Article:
U.N. again votes for U.S. to end embargo of Cuba

The U.N. General Assembly today renewed its call, for the 20th consecutive year, for an end to the economic, commercial and financial embargo imposed by the United States against Cuba for the past half century.

In a resolution adopted by 186 votes in favor to two against (Israel and the United States and three abstentions (Federated States of Micronesia, Marshall Islands and Palau), the Assembly reiterated its call to all states to refrain from promulgating and applying laws and measures not conforming with their obligations to reaffirm freedom of trade and navigation.

It also urged them to repeal or invalidate such laws and requested the secretary general to report on the implementation of the resolution at the assembly’s next session, which begins in September.

Introducing the text, Bruno Rodríguez Parrilla, foreign minister of Cuba, stated that the United States has never hidden the fact that the objective of the embargo – which he said has caused more than $975 billion in damage to the Cuban people – is to overthrow his country’s government.

“What the U.S. government wants to see changed will not change,” he stated, declaring that the Cuban government will continue to be “the government of the people, by the people and for the people.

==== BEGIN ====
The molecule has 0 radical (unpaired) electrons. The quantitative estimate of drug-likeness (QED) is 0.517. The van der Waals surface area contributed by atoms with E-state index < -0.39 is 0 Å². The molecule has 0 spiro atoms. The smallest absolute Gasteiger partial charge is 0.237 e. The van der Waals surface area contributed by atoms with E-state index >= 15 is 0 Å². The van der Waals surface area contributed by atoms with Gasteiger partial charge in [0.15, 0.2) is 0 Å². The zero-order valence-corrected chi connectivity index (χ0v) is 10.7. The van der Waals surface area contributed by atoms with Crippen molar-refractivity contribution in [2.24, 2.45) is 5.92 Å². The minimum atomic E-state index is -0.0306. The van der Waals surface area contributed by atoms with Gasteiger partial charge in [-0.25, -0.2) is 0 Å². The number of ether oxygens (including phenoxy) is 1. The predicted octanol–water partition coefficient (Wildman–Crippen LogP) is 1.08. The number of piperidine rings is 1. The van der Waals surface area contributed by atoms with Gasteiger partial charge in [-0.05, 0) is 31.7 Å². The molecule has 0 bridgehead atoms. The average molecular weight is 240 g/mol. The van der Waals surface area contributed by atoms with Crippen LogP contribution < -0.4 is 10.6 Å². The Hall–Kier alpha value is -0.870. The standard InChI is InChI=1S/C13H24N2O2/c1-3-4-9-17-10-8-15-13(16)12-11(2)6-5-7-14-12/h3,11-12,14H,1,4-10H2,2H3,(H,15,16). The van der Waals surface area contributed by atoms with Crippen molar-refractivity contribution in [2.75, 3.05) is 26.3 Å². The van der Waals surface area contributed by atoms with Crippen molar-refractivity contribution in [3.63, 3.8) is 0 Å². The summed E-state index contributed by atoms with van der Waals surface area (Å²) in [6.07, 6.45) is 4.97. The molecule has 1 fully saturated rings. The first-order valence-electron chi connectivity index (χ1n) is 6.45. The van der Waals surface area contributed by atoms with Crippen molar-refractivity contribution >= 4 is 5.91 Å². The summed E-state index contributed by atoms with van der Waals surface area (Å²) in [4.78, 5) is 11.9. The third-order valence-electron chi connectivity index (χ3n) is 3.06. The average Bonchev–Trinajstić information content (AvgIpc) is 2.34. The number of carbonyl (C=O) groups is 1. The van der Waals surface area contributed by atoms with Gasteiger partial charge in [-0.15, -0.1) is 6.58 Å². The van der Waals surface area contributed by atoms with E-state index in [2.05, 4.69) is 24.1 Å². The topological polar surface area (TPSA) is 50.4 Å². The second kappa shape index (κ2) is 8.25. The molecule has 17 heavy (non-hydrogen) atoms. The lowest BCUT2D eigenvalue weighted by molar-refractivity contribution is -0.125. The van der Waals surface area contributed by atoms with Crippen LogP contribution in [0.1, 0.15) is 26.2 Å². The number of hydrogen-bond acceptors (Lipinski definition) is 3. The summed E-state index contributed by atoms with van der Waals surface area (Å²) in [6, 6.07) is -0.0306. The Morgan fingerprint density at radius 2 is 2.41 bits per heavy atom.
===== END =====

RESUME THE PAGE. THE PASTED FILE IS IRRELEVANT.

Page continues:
“Our elections shall not be auction sales. There shall not be $4 billion electoral campaigns nor a parliament supported by 13 per cent of voters,” he added.

The U.S. representative, Ronald Godard, said that for yet another year, the assembly is taking up a resolution designed to confuse and obscure.

“But let there be no confusion about this: the United States, like most member states, reaffirms its strong commitment to supporting the right and the heartfelt desire of the Cuban people to freely determine their future.

“And let there be no obscuring that the Cuban regime has deprived them of this right for more than half a century,” he stated.

Godard added that the economic relationship between the United States and Cuba is a bilateral issue and is not appropriately a concern of the assembly.

“The embargo represents just one aspect of U.S. policy towards Cuba whose overarching goal is to encourage a more open environment in Cuba and increased respect for human rights and fundamental freedoms, principles to which this organization is also dedicated,” he said.

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